Plant quarantines: domestic strategies yield to international policies
Author AffiliationsD. Zadig is Senior Agricultural Biologist, California Department of Food and Agriculture.
Hilgardia 46(1):9-10. DOI:10.3733/ca.v046n01p9. January 1992.
Since 1875, quarantine laws have been enacted to protect domestic agriculture from foreign pests. Today, thanks to efficient agricultural production and swift commodity transport, California growers have access to widespread international markets. Domestic regulatory policies are no longer adequate and must yield to new and developing international regulatory policies. The General Agreement on Tariffs and Trade (GATT) is considering an initiative to harmonize plant quarantine regulations among nations. In addition, development of the “pest-free” zone concept has benefited both exporters and importers.
Also in this issue:Competitive displacement: extinction of the yellow scale, Aonidiella citrina (Coq.) (Homoptera: Diaspididae), by its ecological homologue, the California red scale, Aonidiella aurantii (Mask.) in Southern California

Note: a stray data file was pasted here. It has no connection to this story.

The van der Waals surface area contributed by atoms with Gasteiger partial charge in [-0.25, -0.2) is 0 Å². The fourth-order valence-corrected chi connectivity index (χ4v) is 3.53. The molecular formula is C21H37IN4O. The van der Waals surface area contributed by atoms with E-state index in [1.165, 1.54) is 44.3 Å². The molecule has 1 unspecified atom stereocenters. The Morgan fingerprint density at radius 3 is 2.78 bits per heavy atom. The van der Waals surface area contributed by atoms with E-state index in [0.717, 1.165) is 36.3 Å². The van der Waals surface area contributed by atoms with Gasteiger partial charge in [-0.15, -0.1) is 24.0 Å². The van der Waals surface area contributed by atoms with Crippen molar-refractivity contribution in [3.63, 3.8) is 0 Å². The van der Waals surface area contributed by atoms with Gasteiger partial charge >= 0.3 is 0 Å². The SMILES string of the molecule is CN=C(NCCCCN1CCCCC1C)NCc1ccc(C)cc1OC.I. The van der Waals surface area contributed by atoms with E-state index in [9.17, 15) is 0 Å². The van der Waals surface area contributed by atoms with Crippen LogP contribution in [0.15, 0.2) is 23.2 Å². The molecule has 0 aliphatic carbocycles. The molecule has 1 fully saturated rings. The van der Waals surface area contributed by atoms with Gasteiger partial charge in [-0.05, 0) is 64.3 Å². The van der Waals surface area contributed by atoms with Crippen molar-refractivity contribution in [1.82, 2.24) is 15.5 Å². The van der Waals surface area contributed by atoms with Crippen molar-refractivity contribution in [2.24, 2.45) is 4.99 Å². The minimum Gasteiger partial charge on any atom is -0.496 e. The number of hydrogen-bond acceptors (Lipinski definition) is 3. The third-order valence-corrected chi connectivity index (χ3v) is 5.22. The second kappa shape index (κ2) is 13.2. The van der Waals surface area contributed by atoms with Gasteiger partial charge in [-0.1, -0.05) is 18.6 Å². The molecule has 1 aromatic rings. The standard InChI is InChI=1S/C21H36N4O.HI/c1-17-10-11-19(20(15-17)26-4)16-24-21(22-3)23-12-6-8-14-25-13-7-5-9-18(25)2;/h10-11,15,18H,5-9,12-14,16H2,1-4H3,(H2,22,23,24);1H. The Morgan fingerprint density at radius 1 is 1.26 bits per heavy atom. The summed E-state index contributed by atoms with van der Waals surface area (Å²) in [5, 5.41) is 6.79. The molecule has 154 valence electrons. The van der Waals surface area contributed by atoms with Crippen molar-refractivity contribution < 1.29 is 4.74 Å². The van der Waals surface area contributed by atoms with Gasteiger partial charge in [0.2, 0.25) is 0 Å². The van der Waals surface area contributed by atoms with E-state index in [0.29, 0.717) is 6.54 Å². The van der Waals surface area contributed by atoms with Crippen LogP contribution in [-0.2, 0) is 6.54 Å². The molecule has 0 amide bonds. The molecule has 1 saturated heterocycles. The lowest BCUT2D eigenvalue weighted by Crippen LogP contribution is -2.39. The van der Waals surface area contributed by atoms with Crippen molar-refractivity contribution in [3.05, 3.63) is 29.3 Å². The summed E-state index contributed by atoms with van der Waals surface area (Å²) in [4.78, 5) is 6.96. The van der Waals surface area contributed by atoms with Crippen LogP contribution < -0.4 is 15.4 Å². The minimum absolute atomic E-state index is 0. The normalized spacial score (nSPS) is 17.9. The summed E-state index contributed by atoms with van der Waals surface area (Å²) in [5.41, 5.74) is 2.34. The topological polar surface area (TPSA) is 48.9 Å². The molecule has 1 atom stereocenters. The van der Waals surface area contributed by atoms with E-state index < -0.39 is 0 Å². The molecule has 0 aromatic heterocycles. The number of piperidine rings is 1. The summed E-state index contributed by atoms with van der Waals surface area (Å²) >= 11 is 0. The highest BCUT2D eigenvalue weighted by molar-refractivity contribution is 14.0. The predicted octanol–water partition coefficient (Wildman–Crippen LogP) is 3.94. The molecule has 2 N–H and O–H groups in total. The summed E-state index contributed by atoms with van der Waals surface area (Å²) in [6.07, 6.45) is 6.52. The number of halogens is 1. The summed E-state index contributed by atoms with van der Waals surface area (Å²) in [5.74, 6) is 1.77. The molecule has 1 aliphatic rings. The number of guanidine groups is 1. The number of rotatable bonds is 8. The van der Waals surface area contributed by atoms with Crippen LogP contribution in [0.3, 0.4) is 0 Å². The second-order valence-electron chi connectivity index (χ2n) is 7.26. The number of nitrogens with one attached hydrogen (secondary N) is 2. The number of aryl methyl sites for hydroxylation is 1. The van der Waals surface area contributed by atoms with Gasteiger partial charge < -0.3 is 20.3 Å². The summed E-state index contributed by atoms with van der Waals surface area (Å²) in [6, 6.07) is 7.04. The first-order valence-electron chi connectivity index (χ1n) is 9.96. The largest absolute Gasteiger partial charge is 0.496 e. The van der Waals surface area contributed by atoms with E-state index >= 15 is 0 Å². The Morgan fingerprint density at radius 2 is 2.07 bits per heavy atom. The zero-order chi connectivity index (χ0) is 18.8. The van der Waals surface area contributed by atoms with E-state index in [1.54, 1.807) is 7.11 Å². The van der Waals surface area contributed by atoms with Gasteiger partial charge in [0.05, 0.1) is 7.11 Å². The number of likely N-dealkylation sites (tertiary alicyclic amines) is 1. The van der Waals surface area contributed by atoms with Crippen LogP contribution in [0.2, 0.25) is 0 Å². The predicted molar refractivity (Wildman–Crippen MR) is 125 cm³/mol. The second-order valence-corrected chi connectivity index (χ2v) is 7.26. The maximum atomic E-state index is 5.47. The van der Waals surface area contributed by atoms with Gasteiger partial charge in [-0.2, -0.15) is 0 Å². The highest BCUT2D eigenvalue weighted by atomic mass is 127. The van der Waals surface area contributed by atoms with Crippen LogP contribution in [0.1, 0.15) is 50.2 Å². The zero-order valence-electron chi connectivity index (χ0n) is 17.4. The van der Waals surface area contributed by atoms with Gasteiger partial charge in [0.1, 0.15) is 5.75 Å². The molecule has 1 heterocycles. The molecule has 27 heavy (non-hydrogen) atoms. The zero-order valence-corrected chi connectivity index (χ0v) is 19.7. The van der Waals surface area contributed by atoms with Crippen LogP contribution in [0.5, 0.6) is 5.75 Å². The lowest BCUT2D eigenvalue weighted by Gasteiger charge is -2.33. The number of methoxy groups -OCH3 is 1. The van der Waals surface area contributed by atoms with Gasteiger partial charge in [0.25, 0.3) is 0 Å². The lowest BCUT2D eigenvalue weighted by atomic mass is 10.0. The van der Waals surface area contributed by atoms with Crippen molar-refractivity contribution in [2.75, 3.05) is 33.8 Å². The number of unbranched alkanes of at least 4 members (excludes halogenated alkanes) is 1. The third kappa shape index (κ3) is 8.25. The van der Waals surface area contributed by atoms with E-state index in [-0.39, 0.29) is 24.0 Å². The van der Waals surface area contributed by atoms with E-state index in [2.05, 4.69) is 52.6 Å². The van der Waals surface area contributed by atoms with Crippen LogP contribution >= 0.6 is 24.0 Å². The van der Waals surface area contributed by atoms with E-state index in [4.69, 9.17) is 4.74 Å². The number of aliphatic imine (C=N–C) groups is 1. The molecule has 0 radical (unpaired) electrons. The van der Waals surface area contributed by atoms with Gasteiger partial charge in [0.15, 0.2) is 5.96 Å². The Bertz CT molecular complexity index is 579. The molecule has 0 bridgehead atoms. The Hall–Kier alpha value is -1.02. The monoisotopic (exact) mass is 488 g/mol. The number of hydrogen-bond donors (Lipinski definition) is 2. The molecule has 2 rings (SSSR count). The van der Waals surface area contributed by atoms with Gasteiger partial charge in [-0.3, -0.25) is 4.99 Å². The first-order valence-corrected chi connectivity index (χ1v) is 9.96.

Exotic pest research well worth the price
UC develops expanded agenda to combat exotic pests
On the California border, exotic pests pose growing problem for California
The Mediterranean fruit fly in California: taking stock
How Africanized honey bees will affect California agriculture
Ecological research: Long-term studies to gauge effects of invading bees
Biological control of ash whitefly: a success in progress
Sweetpotato whitefly: prospects for biological control
Imported fire ants: potential risk to California
Russian wheat aphid: natural enemies, resistant wheat offer potential control
“Organizational classes” explain differences among westside farms